A Rite of Teen Passage Has Gone Into Decline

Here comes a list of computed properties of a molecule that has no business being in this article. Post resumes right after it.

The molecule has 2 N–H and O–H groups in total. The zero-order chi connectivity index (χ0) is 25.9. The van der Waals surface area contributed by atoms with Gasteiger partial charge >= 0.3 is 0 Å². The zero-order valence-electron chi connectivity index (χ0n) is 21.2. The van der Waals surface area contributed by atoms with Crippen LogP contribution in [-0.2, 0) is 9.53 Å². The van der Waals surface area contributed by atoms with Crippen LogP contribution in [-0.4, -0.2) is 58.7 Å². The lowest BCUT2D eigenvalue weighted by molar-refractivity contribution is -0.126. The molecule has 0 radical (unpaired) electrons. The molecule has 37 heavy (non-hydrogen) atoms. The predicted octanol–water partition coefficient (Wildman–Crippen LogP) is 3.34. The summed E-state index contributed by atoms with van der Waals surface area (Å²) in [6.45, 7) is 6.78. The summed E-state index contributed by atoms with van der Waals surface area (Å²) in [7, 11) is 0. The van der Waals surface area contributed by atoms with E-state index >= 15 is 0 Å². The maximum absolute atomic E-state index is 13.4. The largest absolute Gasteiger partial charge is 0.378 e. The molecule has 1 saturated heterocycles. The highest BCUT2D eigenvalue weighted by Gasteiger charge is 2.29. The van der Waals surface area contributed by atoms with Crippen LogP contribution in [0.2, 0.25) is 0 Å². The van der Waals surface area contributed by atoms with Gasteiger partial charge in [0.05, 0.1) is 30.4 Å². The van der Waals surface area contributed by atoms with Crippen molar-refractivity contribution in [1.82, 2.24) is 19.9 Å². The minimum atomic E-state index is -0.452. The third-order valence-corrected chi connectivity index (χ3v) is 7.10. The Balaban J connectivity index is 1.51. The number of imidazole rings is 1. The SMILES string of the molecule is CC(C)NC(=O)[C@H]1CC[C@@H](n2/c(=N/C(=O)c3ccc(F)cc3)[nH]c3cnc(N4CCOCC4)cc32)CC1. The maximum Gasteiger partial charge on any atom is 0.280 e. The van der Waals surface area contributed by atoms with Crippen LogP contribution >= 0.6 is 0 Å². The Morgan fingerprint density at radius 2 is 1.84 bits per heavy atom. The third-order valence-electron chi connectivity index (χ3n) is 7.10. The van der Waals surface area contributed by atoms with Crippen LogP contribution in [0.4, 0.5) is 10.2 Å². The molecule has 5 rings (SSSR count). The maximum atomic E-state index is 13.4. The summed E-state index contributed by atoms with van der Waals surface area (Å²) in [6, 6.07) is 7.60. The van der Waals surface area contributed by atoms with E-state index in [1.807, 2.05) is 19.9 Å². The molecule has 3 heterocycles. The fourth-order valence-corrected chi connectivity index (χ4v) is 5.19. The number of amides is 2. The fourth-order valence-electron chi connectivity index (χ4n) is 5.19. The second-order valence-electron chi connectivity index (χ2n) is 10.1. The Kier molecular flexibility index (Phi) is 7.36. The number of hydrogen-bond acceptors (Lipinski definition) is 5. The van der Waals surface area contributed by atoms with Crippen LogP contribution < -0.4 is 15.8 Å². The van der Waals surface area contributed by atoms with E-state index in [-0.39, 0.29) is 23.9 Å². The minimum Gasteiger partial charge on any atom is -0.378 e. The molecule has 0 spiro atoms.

Teen boy arrives at teen girl’s house to pick her up for a date. It’s a vignette we still see in many commercials, but it’s playing out less often in real life. Compared to a decade ago, 10th- and 12th-graders are more likely to say they never date and less likely to say they often date, according to a report from the Child Trends DataBank. Analyzing data collected by the Monitoring the Future project at the University of Michigan’s Institute for Social Research, the report says the shift “is more pronounced for 12th-grade students, where the percentage who did not date at all rose from 14 percent in 1991 to 22 percent in 2001.” Over the same period, the number who date “frequently” (i.e., one or more times per week) fell from 34 percent to 29 percent. The never-dating proportion of 10th-graders rose from 28 percent to 33 percent, while the frequent-dating cohort slid from 17 percent to 15 percent. There’s a negligible gender gap in the percentages of boys and girls who never date. Among those who date often, though, there’s a noticeable variation. In the 10th grade, 13.1 percent of boys and 16.4 percent of girls classify themselves as frequent daters. In the 12th grade, 26.8 percent of boys and 31.3 percent of girls do so. The report says frequent daters have “slightly higher levels of self-esteem” than other teens. On the other hand, the frequent daters also have an above-average incidence of depression.